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Kumble v Windsor Plaza Co. Published Decision


Supreme Court, Appellate Division, First Department, New York.
Steven J. KUMBLE, Plaintiff-Respondent,

v.

WINDSOR PLAZA CO., et al., Defendants-Appellants,
and
Gail Sheehy, Defendant-Respondent. Action No. 1. Harold HERMAN, as Trustee, Plaintiff-Appellant,

v.

Gail SHEEHY, Defendant-Respondent. Action No. 2.
Gail SHEEHY, Plaintiff-Respondent,

v.

Harold HERMAN, as Trustee, Defendant-Respondent.

Action No. 3.

March 12, 1987.

After prevailing in damage action, the Supreme Court, New York County, Wright, J., entered judgment awarding tenant attorney fees, and landlord appealed. The Supreme Court, Appellate Division, held that tenant was entitled to an award of counsel fees from her landlord after prevailing in damage action, but since landlord demonstrably objected to specific amount claimed and services performed in papers it submitted in opposition, trial court should not have relied on attorney’s affidavits alone in settling amount of award, but should have held an adversarial hearing for purpose of determining reasonable value of those services.

Affirmed as modified and remanded.

West Headnotes

[1] Costs 102 207

102 Costs
102IX Taxation
102k207 k. Evidence as to Items. Most Cited
Cases
Costs 102 208

102 Costs
102IX Taxation
102k208 k. Duties and Proceedings of Taxing Officer. Most Cited Cases Tenant was entitled to an award of counsel fees from her landlord after prevailing in damage action, but since landlord demonstrably objected to specific amount claimed and services performed in papers it submitted in opposition, trial court should not
have relied on attorney’s affidavits alone in settling amount of award, but should have held an adversarial
hearing for purpose of determining reasonable value of those services. McKinney’s Real Property Law § 234.

[2] Costs 102 208

102 Costs
102IX Taxation
102k208 k. Duties and Proceedings of Taxing
Officer. Most Cited Cases
Consent by landlord’s counsel to suggestion of trial court that, in light of just completed grueling nineday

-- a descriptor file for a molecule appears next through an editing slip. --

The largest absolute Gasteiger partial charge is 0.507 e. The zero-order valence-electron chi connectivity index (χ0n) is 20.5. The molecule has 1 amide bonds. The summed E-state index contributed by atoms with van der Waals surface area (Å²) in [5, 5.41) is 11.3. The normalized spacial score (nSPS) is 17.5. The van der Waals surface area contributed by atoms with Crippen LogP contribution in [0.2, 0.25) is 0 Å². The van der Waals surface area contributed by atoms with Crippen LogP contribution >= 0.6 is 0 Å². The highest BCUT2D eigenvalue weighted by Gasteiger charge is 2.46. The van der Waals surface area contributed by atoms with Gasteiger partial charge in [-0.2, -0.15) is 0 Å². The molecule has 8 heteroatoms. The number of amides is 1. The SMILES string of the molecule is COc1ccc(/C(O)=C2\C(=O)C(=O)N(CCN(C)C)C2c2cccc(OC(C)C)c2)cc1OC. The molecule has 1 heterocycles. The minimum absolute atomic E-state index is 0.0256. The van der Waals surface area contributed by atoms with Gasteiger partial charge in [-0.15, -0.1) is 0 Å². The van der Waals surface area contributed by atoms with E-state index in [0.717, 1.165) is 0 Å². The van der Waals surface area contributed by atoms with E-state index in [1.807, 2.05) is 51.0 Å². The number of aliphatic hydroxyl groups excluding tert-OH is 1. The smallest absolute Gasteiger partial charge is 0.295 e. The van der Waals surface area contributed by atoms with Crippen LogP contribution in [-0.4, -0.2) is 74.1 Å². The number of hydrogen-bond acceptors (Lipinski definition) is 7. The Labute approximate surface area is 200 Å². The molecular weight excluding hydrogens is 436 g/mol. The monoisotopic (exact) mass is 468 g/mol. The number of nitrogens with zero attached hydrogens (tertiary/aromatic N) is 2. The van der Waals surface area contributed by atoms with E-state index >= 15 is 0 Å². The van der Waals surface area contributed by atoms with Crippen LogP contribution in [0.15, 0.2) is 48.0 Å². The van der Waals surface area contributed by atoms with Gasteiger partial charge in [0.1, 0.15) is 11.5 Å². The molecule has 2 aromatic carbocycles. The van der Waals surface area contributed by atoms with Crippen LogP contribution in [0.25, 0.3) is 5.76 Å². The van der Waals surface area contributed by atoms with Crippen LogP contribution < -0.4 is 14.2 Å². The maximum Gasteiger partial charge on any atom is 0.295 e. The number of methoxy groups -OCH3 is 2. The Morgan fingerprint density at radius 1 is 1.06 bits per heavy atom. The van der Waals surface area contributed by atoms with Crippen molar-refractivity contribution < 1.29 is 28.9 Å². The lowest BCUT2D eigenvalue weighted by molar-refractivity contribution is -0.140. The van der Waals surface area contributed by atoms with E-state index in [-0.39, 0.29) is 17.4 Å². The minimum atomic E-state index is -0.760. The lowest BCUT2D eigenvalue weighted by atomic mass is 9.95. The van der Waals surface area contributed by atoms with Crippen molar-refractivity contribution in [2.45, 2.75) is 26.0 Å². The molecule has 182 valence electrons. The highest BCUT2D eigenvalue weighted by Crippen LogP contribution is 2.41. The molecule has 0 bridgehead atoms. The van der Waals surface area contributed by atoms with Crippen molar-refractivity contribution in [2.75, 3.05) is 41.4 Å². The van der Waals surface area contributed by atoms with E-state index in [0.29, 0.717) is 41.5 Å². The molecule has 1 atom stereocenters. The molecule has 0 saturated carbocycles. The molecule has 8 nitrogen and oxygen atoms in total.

trial with tenant, proof as to value of attorney’s fees could be taken by affidavit rather than by testimony
did not give rise to a waiver of right to contest amount claimed and services performed in an adversarial hearing.
**811 E.G. Williams, New York City, for Steven J.
Kumble.

J.R. Metz, New York City, for Windsor Plaza Co.,
et al., and Harold Herman.

J.K. O’Neill, P. Murphy, R.F. Martin, L. Lynch,
New York City, for Gail Sheehy.

Before SULLIVAN, J.P., and CARRO, MILONAS
and ELLERIN, JJ.

MEMORANDUM DECISION.

Judgment, Supreme Court, New York County (Bruce McM. Wright, J.), entered May 19, 1986, which inter alia awarded plaintiff Steven J. Kumble $15,000 damages and apportioned liability among Harold Herman, as trustee, and Windsor Plaza**812 Co. in the amount of 75%, A.J. Clarke Management Corp. in the amount of 20% and Gail
Sheehy in the amount of 5%; directed immediate repairs of Sheehy’s terrace; declared Sheehy’s right to use the terrace; dismissed Harold Herman’s action against Sheehy; and awarded Sheehy $95,065.15 in attorney’s fees; unanimously modified, in the law, to reverse the award of $95,065.15 in attorney’s fees and to remand the matter to the trial court for a hearing to determine the *426 reasonable value of Sheehy’s attorney’s fees, and otherwise
affirmed, without costs.

[1] We agree with the trial court that defendant Gail Sheehy is entitled to an award of counsel fees from her landlord after prevailing in this action. (Real Property Law § 234.) However, we find that the trial court was unwarranted in relying on attorney’s affidavits alone in settling the amount of the award. The landlord demonstrably objected to the specific amount claimed and the services performed in the papers it submitted in opposition at Trial Term. As such, questions of fact arise which require an adversarial hearing at which the reasonable value of the services may be determined. (Weinberg v. Weinberg, 95 A.D.2d 828, 829, 464 N.Y.S.2d 20;
Feierstein v. Moser, 124 Misc.2d 369, 477 N.Y.S.2d 545.)

[2] Sheehy’s contention that the landlord “waived” its right to a hearing in a “binding” agreement made during an informal colloquy before the trial judge is misplaced. It appears that at that bench conference the court suggested that, in light of the just completed grueling nine day trial, proof as to the value of attorney’s fees be taken by affidavits rather than by testimony. That the landlord’s counsel consented to that accommodation does not give rise to a waiver of a right to contest the amount claimed and the services performed. Given the extent of the nature of counsel’s objections, affidavits alone will not suffice, and the reasonable amount of the fee must be proved in an adversarial hearing. (E.g., Weinberg, supra.)

We have examined the other points raised on this appeal and find them to be without merit.

N.Y.A.D. 1 Dept.,1987.
Kumble v. Windsor Plaza Co.
128 A.D.2d 425, 512 N.Y.S.2d 811

END OF DOCUMENT

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